# Differential Equation problem

## Homework Statement

Compute the general solution of y'' + 6y' + 8y = 2t + et

## The Attempt at a Solution

after using determinants, I found the general solution to be y(t) = k1e-2 + k2e-4 + yp

To find yp, I would make it equal to yp = aet find its first and second derivates, and substitute them back into y'' + 6y' + 8y , but what do I do about the 2t?

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Cyosis
Homework Helper
You can do some clever guess work. You can make sure that y'' is 0 by taking some linear function. This simplifies your problem to 6y'+8y=2t. Since we took a linear function y' will be a constant so this will reduce your problem to constant+8y=2t. A function of the form b+ct should suffice.

would yp = t be a good guess?

since y'p = 1 and y''p = 0

Cyosis
Homework Helper
But $6+8t \neq 2t$, so no. Try b+ct as suggested in my previous post.

how about $$\frac{1}{4}t - \frac{3}{16}$$

so 6(1/4) + 8($$\frac{1}{4}t - \frac{3}{16}$$) = 3/2 + 2t - 3/2 = 2t

so when considering et, I would let yp =$$\frac{1}{4}t - \frac{3}{16} + e^t$$ ?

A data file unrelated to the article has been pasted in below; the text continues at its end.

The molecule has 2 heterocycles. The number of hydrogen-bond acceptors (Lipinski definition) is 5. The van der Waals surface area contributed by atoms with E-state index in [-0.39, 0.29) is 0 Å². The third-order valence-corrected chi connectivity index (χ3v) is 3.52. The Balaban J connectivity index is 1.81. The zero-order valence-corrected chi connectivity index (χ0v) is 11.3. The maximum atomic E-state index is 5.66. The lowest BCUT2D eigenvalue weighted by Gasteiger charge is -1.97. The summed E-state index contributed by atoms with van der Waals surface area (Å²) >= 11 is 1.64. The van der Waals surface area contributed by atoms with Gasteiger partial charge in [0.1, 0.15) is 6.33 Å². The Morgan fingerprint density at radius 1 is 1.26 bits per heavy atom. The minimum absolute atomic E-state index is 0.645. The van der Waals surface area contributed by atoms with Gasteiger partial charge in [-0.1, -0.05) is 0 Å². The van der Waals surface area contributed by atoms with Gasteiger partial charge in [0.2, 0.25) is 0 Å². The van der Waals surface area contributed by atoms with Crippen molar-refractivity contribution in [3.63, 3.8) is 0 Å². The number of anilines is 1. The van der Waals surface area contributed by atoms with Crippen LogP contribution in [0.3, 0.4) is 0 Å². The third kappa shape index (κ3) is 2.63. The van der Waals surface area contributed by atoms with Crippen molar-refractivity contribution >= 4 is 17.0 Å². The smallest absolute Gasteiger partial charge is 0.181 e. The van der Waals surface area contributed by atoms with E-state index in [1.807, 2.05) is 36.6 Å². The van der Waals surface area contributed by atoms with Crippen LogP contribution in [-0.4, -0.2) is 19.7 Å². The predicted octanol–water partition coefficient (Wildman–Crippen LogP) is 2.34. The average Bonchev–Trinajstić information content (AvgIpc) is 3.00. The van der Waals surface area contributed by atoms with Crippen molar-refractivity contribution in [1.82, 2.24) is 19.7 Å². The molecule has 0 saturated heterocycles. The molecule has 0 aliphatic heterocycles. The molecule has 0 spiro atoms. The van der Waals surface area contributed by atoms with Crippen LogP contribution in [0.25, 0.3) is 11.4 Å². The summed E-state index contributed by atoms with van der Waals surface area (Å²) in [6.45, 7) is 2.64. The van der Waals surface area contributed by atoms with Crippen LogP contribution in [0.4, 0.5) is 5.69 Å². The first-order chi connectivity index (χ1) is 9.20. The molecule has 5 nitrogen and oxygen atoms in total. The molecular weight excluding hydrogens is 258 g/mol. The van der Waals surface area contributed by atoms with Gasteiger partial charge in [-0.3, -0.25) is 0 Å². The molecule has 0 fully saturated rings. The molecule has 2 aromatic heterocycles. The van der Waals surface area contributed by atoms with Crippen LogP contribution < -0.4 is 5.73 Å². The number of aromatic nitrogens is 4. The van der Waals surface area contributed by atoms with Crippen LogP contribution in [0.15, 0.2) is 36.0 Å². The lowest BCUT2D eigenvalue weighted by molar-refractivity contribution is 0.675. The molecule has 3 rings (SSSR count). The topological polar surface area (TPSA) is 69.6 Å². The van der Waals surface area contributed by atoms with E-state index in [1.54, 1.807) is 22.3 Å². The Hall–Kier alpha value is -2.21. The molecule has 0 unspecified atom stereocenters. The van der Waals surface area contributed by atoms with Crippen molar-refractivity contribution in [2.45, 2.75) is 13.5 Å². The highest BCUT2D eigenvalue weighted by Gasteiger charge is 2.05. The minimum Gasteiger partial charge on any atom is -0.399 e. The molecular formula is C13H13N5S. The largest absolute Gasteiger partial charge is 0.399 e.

Cyosis
Homework Helper
The linear term is correct now, however if we plug in e^t we get, e^t+6e^t+8e^t=15e^t!=e^t. So you have to divide by 15.

oops

it should be $$\frac{1}{4}t - \frac{3}{16} + ae^t$$

and a would be 1/15

Cyosis
Homework Helper
Correct.

Thank you for all your help.

Cyosis
Homework Helper
You're welcome.

Mark44
Mentor

## Homework Statement

Compute the general solution of y'' + 6y' + 8y = 2t + et

## The Attempt at a Solution

after using determinants, I found the general solution to be y(t) = k1e-2 + k2e-4 + yp

To find yp, I would make it equal to yp = aet find its first and second derivates, and substitute them back into y'' + 6y' + 8y , but what do I do about the 2t?
Pretty sure you meant to write y(t) = k1e-2t + k2e-4t + yp here.

Oops (again).

Yeah, I did. Thanks.